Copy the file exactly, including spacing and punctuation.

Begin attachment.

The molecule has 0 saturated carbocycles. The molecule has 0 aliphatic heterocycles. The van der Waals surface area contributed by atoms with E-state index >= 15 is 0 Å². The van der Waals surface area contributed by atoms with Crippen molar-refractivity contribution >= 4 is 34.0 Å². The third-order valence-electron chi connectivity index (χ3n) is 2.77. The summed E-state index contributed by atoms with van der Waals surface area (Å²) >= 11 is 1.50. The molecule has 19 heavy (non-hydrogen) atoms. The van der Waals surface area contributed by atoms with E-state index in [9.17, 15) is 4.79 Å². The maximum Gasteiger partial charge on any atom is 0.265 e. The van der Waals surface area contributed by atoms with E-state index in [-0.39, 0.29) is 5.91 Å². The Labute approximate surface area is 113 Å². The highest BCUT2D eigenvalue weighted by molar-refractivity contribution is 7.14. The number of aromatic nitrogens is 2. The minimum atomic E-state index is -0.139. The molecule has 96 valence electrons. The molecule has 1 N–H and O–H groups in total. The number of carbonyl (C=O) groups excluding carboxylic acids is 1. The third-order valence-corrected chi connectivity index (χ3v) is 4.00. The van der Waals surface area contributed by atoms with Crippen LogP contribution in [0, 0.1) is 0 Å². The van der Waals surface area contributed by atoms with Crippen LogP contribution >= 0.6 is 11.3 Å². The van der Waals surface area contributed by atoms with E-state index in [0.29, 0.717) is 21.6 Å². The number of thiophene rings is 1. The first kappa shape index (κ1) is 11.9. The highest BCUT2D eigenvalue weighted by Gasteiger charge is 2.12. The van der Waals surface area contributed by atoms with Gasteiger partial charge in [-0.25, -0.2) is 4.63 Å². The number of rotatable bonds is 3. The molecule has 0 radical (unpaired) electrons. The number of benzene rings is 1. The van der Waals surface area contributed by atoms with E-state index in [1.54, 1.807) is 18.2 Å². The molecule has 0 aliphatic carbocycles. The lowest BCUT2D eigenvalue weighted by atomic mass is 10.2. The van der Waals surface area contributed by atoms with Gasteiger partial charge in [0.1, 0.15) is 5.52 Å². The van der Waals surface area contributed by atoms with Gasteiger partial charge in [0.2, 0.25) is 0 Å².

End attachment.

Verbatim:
The molecule has 0 saturated carbocycles. The molecule has 0 aliphatic heterocycles. The van der Waals surface area contributed by atoms with E-state index >= 15 is 0 Å². The van der Waals surface area contributed by atoms with Crippen molar-refractivity contribution >= 4 is 34.0 Å². The third-order valence-electron chi connectivity index (χ3n) is 2.77. The summed E-state index contributed by atoms with van der Waals surface area (Å²) >= 11 is 1.50. The molecule has 19 heavy (non-hydrogen) atoms. The van der Waals surface area contributed by atoms with E-state index in [9.17, 15) is 4.79 Å². The maximum Gasteiger partial charge on any atom is 0.265 e. The van der Waals surface area contributed by atoms with E-state index in [-0.39, 0.29) is 5.91 Å². The Labute approximate surface area is 113 Å². The highest BCUT2D eigenvalue weighted by molar-refractivity contribution is 7.14. The number of aromatic nitrogens is 2. The minimum atomic E-state index is -0.139. The molecule has 96 valence electrons. The molecule has 1 N–H and O–H groups in total. The number of carbonyl (C=O) groups excluding carboxylic acids is 1. The third-order valence-corrected chi connectivity index (χ3v) is 4.00. The van der Waals surface area contributed by atoms with Crippen LogP contribution in [0, 0.1) is 0 Å². The van der Waals surface area contributed by atoms with Crippen LogP contribution >= 0.6 is 11.3 Å². The van der Waals surface area contributed by atoms with E-state index in [0.29, 0.717) is 21.6 Å². The number of thiophene rings is 1. The first kappa shape index (κ1) is 11.9. The highest BCUT2D eigenvalue weighted by Gasteiger charge is 2.12. The van der Waals surface area contributed by atoms with Gasteiger partial charge in [-0.25, -0.2) is 4.63 Å². The number of rotatable bonds is 3. The molecule has 0 radical (unpaired) electrons. The number of benzene rings is 1. The van der Waals surface area contributed by atoms with E-state index in [1.54, 1.807) is 18.2 Å². The molecule has 0 aliphatic carbocycles. The lowest BCUT2D eigenvalue weighted by atomic mass is 10.2. The van der Waals surface area contributed by atoms with Gasteiger partial charge in [0.1, 0.15) is 5.52 Å². The van der Waals surface area contributed by atoms with Gasteiger partial charge in [0.2, 0.25) is 0 Å².